Foraging for Food
Learn how to gather healthful, wild plant foods in your own countryside—the perfect picture of sustainability—with these expert tips on foraging for food.
Gone are the days when a short walk could reveal a wild harvest of earthy mushrooms, plump raspberries, or aromatic sage. Or are they? Foraging for wild food is not only possible, it’s becoming more and more popular. In fact, that’s Sharon, pictured above, collecting Miner’s Lettuce on her afternoon walk in Ojai, California. While it’s true we no longer need to forage for survival, as our ancestors did, we can choose to tap into nature’s wild pantry with a curiosity and sense of adventure that connects us to the outdoors, hiking, gardening, sustainability, and eating.
Wild, edible foods are all around us, from rural foothills to urban neighborhoods. To the untrained eye, they go unnoticed, hidden in the trees, shrubs and plants that blend into the everyday background. Each climate and region has its own unique varieties that grow year-round. Ancient civilizations were in tune with the many benefits of wild plants, having used them in traditional medicine and as food. Even today, many traditional diets included wild, foraged foods, from greens in Greece and berries in Scandinavia to wild fruits in the Caribbean.
There are countless benefits of foraging wild plants! Consuming wild plants is extremely beneficial for overall health. Wild plants have been found to be just as healthy, and perhaps healthier, than conventional fruits and vegetables we purchase at the grocery stores. They are packed with essential vitamins and minerals, such as magnesium, iron, calcium, fiber, and may have greater amounts of phytochemicals than cultivated produce. In general, some of these plants may have a bitter, earthy taste to them that may take some getting used to, but because they’re so versatile, there are many ways to enjoy them, like sautéed, eaten raw, as pesto, or used as an herb.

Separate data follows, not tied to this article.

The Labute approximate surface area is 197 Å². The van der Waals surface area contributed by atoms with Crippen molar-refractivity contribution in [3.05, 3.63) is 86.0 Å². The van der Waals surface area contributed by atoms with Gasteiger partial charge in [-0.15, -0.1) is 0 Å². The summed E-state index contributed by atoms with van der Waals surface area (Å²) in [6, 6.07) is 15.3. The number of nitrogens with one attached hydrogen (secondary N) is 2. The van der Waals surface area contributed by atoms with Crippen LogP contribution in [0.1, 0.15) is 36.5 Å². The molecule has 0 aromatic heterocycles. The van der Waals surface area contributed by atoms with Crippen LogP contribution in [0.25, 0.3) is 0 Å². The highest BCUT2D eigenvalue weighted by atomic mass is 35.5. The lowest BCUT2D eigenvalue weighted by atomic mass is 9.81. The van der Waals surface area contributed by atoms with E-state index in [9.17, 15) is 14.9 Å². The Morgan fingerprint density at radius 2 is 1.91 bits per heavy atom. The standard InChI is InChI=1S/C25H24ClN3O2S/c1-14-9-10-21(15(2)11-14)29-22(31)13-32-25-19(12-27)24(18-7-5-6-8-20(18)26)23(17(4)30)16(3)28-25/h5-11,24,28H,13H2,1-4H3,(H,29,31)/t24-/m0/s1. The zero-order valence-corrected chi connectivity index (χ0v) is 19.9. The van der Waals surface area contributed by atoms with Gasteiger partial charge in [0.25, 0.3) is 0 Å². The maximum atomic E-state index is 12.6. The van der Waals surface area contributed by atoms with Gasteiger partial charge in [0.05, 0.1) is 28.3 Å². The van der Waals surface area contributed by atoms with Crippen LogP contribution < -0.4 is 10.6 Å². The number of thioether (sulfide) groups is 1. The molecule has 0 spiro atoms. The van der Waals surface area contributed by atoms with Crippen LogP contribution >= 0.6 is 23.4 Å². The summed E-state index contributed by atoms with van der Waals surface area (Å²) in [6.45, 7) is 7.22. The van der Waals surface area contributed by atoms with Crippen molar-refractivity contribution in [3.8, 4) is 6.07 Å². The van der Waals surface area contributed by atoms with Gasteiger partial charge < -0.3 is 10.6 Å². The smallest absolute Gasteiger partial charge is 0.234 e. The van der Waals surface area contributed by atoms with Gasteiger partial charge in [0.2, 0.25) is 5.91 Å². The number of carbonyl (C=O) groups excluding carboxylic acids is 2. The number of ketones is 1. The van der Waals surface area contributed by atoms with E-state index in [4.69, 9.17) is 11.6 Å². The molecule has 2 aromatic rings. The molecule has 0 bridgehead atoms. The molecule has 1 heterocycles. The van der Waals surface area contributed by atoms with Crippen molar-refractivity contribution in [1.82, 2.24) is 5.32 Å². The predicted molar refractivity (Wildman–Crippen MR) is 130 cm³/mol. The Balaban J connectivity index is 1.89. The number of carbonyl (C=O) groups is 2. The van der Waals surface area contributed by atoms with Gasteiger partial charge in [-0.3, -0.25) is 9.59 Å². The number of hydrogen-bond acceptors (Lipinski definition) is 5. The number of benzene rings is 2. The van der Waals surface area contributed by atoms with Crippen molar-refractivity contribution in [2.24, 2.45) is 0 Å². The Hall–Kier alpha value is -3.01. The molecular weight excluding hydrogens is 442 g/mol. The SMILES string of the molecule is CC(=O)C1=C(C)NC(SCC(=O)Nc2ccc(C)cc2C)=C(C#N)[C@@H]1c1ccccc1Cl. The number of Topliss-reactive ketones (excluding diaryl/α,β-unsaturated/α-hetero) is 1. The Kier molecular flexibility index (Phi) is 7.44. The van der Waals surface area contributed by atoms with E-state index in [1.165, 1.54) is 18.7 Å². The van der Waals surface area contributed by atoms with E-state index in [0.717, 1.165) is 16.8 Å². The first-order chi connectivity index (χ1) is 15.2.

Collecting wild plants promotes a healthy, active lifestyle because you are getting fresh air, surrounding yourself with nature, and gaining the benefits of natural sunlight, all of which benefit mental, emotional, and physical health. What’s healthy for us is also healthy for our planet. Foraging wild plants is an opportunity to reduce our carbon footprint by reducing the travel time of our food, as well as fewer resources to produce it.
How to Get Started
A local expert, guidebook, community college course, or online research is necessary before a foraging quest, providing advice, tips and safety on the specific plants in your area. Once you know what to look for, the scenery suddenly comes into focus, detailed in a bountiful wild harvest.
- Begin with familiar, easily identified foods, like dandelions, nettles, onions, or black berries. Only eat them if you are absolutely certain they are safe.
- Have a mentor or plant identification guidebook (or two to cross reference) to determine which plant parts are edible, and to rule out look-alike plants that may not be safe.